After an amazing four days in Pucón, our program had a group retreat arranged in northern Chile, so we hopped back on the bus to enjoy a few days in La Serena. Remember how Pucón was 14 hours south? Well, what goes down…must come up. (That’s how the saying goes, right?) After 14 hours back to Santiago, we got on another bus to go 6 hours north to La Serena. It was a long time to spend on a tour bus, but with good friends and a beautiful view of the mountains I couldn’t complain. It was great!

There’s a reason that this city translates to “serenade.” Northern Chile is known for its desert climate and beautiful beaches, which means tank tops and lots of suncreen! We arrived and got situated in our cabaña (cabin), and that night we headed to the Observatory Serena. In order to reach the altitude where it was built, we (of course) went on another bus ride. Now, I know that there are some amazing places to stargaze around the world, but I think La Cordillera is one of the greatest. The stars looked like little berries that I could pluck from the sky, and I even got the wonderful opportunity to see Saturn through a telescope the size of my room. We learned about the constellations on this side of the hemisphere, and even some ancient Inca constellations, like one in the crystal clear shape of a llama.

The next day Mela and I went to the fería to buy some papaya candies, which La Serena is known for. I am not a big fan, but some people drool over them.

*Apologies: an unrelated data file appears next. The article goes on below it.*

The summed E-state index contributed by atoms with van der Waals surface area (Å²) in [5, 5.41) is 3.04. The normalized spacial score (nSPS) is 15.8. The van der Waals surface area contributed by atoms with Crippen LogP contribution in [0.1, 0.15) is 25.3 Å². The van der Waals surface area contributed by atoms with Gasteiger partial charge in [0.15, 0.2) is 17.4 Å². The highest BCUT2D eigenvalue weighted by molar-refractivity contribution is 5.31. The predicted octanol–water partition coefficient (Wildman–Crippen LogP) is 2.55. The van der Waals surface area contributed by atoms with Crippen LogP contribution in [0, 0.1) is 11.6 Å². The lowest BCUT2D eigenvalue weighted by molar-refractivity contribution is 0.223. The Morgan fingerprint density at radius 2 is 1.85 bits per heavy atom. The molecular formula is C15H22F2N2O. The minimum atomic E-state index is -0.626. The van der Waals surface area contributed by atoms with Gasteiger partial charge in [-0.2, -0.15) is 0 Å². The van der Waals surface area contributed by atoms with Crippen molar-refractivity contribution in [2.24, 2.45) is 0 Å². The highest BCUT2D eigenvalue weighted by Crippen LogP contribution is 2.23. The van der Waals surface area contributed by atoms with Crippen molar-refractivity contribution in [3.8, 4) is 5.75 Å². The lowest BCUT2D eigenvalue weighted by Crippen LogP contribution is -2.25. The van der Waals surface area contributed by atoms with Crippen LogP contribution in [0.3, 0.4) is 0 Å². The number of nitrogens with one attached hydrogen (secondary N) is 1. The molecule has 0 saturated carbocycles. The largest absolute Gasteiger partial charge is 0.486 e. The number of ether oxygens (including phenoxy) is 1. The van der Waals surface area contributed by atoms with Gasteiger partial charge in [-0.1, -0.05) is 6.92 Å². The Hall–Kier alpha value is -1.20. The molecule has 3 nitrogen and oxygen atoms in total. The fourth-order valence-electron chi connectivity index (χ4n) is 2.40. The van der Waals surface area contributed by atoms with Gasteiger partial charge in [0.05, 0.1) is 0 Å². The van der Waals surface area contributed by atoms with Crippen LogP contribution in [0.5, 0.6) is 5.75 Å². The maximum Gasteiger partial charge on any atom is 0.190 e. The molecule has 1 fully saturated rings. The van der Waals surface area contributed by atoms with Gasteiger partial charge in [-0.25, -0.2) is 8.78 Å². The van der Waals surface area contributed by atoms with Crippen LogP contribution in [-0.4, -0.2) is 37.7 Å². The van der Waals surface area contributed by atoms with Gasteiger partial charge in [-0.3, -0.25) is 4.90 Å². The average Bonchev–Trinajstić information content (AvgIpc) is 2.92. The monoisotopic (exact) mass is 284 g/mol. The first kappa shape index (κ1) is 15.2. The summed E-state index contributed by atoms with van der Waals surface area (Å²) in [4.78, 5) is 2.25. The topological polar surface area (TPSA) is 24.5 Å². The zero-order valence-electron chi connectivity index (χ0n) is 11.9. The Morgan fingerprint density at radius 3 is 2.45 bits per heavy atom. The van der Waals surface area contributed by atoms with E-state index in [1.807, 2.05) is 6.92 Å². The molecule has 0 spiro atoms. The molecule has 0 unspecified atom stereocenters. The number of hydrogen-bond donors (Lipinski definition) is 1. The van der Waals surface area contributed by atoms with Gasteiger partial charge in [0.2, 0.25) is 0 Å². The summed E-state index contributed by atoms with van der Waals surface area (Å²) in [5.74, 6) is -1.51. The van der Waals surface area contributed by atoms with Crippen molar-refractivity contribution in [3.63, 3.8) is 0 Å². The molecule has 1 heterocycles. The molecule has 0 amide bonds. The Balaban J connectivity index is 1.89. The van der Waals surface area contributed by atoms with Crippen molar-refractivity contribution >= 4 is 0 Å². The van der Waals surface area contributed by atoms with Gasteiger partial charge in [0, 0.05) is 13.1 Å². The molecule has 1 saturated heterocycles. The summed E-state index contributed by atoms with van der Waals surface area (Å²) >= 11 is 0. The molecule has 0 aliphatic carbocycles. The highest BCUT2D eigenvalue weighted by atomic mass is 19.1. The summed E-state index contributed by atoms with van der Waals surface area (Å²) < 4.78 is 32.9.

Later we went to the Restaurant Solar, where surprisingly enough all of our food was cooked by the sun. It was a really interesting and economic process…the pots of rice, or chicken, or veggies, get put into a makeshift “sun oven” and when the solar panels are turned toward the sun, it reaches about 180 degrees. So, there it sits for several hours, and then bam—dinner. It was a pretty tasty, traditional, chilean meal. Thank you sun!

After dinner, we went on a tour of a Capel factory, where they make pisco. If there’s one thing you should know about Chileans…they love their pisco. It’s a drink similar to vodka but much sweeter. Capel is the most well-known brand of pisco for those youngsters looking to buy a more affordable bottle of alcohol, but they also produce Alto del Carmen, which is more refined. We got to see and learn about the fermentation process, and the best part? Samples. My favorite was the mixed toffee cream!

Unfortunately, our time in La Serena was cut short by our adventure in Pucón. The next day we had to leave, but hopefully there will be more opportunities in the future to explore northern Chile. And if you ever get the chance, GO : )

Peace and love,

Sarah

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